Hazards related to landslides are major societal and environmental concern. These are responsible for considerable socio – economic losses than is generally recognized (Khire, 2004) and because of their socio economic implications as well as the scientific interest, these can be considered as a problem of greater relevance (L. Cascini et al., 1992). The study of landslides has drawn global attention mainlydue to the increasing awareness of its socio-economic impacts and increasing pressure of urbanizationon the mountain environment (Aleotti and Chowdhury, 1999). Landslides have represented 4.89% of the total natural disasters that occurred worldwide during the years 1990 - 2005 (www.em-dat.net).These are rapidly becoming the focus of major scientific research, engineering study and practices, andlanduse policy making throughout the world (Mihail Popescu, 1996). The human activities andnecessities accentuate slope failures, accelerate soil erosion and landslides (Valdiya, 1992).Thedevelopment of human activity has demanded the utilization of unstable slopes which often results insevere damage to the constructions and residential areas (Hermosa et al., 1996).The increasing trend of landslide occurrences will continue in future with the increased unplanned urbanization anddevelopment, continued deforestation and increased regional precipitation due to changing climatic patterns (Schuster,1996) and Ercanoglu and Gokceoglu, 2004).There is hardly any kilometer of the road left without landslides. It is estimated that everysquare kilometer in the fragile Himalaya shows up at least two landslide scars and one more is addedevery 6 kilometer square (Bhandari, et al., 1984). Severity of the problem, as measured by the losses or the damages caused or by the engineering complexity involved, varies widely from location to locationas well as time to time (Rao et al., 1996). For the last three decades frequency of landslides all over hilly areas of the country, particularly in and around developmental sites, has increased. It is thereforerequired to orient the studies in much larger perspective to identify the areas vulnerable to landslidehazards, for sustainable and risk free development. In order to cope with the increasing demand of modern industrialized India a large number of the developmental projects for communication,highways, dams, reservoirs etc has already started and are in their different stages of development outof which some are being executed in and around study area. In view of this, landslide susceptibilityanalysis of the area was initiated to explore the past, present position and future projection in respect of landslide development in the area.
2. Area of Interest and it strategic importance
Patalganga valley, the study area, between latitudes 30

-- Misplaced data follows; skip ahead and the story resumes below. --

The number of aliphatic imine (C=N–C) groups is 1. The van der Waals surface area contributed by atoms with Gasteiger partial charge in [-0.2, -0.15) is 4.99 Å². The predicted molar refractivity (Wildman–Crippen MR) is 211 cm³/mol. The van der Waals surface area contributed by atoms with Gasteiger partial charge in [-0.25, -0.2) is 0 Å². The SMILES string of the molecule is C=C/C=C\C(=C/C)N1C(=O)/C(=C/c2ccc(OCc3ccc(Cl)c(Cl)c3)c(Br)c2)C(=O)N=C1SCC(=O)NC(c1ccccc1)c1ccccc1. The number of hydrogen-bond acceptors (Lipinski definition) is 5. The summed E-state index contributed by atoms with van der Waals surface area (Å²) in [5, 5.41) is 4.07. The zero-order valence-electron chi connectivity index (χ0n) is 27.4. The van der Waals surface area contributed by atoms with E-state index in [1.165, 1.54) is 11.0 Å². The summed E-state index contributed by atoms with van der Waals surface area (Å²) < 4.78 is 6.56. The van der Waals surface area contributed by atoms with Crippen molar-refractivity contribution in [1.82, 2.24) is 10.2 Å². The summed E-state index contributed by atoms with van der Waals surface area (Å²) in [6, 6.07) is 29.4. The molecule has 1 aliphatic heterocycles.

25’ & 30
29’ and corresponding longitudes79
28’ & 79
35’ in North western Himalayan region of Garhwal, was once heavily damaged due todevastating landslides in 1970 (Fig. 1). The heavy rain followed by the cloudburst at the higher reachesof Patalganga generated a series of landslides along the two tributaries of Patalganga. A huge pile of debris discharged by the river Patalganga blocked the main river Alaknanda and built a 20m high dam(Kishor Kumar et al., 2005). With the breaching of dam whole Belakuchi village (Fig.2) hat waslocated at less than a kilometer away from the dam along with many other settlements in thedownstream was flushed within a few hours. The impact of this flashflood was so high that the entireSrinagar city, located about 100 km downstream along Alaknanda, was heavily inundated and wasfilled with silt and sand. Belakuchi (Fig. 2) that was once used as a halting place for thousands of  pilgrims and local people en-route to Badrinath shrine disappeared from the scene. A stretch of almost13 km of the road between Pipalkoti and Gulabkoti through Belakuchi (Fig.2) largely got washed awayand the leftover portion was severely damaged and irreparable. To restore the road link on emergency basis, the existing footpath of 350m situated above the damaged alignment was converted into analternate alignment without proper survey and mapping. This activity made the entire stable stretchinto highly landslide prone zone.
348 Kumar Kishor, Rahul Devrani and Sudhir Mathur 
Figure 1:
Patalganga Valley
Figure 2:
Road through the Belakuchi
3. Methodology
The scope, scale and methodology of landslide hazard and risk assessment can vary significantlydepending upon the aims and objectives (Chowdhury, 1999). LHZ mapping is being carried out usingqualitative or quantitative approaches. The qualitative methods essentially depend on expert opinion in

You're Reading a Free Preview

/*********** DO NOT ALTER ANYTHING BELOW THIS LINE ! ************/ var s_code=s.t();if(s_code)document.write(s_code)//-->